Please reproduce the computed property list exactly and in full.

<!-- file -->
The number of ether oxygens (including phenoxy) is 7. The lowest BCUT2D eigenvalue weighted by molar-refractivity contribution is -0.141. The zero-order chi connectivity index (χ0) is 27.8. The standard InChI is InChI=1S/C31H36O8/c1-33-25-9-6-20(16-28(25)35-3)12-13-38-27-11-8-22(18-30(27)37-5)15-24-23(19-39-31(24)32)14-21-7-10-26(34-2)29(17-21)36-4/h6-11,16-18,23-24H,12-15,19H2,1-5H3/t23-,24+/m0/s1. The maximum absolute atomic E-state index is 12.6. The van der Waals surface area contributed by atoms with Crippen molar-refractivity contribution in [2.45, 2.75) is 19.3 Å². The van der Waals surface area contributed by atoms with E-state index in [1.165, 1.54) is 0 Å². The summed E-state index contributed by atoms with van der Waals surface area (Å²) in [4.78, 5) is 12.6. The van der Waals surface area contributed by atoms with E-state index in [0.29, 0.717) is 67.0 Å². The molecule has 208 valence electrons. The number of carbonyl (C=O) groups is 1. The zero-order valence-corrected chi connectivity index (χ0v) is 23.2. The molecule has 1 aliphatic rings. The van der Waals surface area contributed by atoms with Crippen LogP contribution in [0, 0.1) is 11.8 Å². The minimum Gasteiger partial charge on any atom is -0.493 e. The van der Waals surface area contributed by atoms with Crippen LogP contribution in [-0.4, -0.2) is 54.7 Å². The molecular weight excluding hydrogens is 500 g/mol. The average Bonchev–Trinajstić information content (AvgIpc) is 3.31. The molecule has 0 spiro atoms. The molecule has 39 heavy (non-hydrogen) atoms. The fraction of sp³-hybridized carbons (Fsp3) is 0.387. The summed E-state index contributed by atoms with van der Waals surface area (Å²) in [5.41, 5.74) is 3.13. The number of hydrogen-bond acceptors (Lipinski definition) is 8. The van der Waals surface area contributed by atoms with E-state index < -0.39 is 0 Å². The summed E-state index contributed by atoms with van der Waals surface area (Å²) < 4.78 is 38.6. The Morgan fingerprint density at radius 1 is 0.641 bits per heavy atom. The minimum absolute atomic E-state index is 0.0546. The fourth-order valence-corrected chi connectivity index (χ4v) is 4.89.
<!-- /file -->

The number of ether oxygens (including phenoxy) is 7. The lowest BCUT2D eigenvalue weighted by molar-refractivity contribution is -0.141. The zero-order chi connectivity index (χ0) is 27.8. The standard InChI is InChI=1S/C31H36O8/c1-33-25-9-6-20(16-28(25)35-3)12-13-38-27-11-8-22(18-30(27)37-5)15-24-23(19-39-31(24)32)14-21-7-10-26(34-2)29(17-21)36-4/h6-11,16-18,23-24H,12-15,19H2,1-5H3/t23-,24+/m0/s1. The maximum absolute atomic E-state index is 12.6. The van der Waals surface area contributed by atoms with Crippen molar-refractivity contribution in [2.45, 2.75) is 19.3 Å². The van der Waals surface area contributed by atoms with E-state index in [1.165, 1.54) is 0 Å². The summed E-state index contributed by atoms with van der Waals surface area (Å²) in [4.78, 5) is 12.6. The van der Waals surface area contributed by atoms with E-state index in [0.29, 0.717) is 67.0 Å². The molecule has 208 valence electrons. The number of carbonyl (C=O) groups is 1. The zero-order valence-corrected chi connectivity index (χ0v) is 23.2. The molecule has 1 aliphatic rings. The van der Waals surface area contributed by atoms with Crippen LogP contribution in [0, 0.1) is 11.8 Å². The minimum Gasteiger partial charge on any atom is -0.493 e. The van der Waals surface area contributed by atoms with Crippen LogP contribution in [-0.4, -0.2) is 54.7 Å². The molecular weight excluding hydrogens is 500 g/mol. The average Bonchev–Trinajstić information content (AvgIpc) is 3.31. The molecule has 0 spiro atoms. The molecule has 39 heavy (non-hydrogen) atoms. The fraction of sp³-hybridized carbons (Fsp3) is 0.387. The summed E-state index contributed by atoms with van der Waals surface area (Å²) in [5.41, 5.74) is 3.13. The number of hydrogen-bond acceptors (Lipinski definition) is 8. The van der Waals surface area contributed by atoms with E-state index < -0.39 is 0 Å². The summed E-state index contributed by atoms with van der Waals surface area (Å²) < 4.78 is 38.6. The Morgan fingerprint density at radius 1 is 0.641 bits per heavy atom. The minimum absolute atomic E-state index is 0.0546. The fourth-order valence-corrected chi connectivity index (χ4v) is 4.89.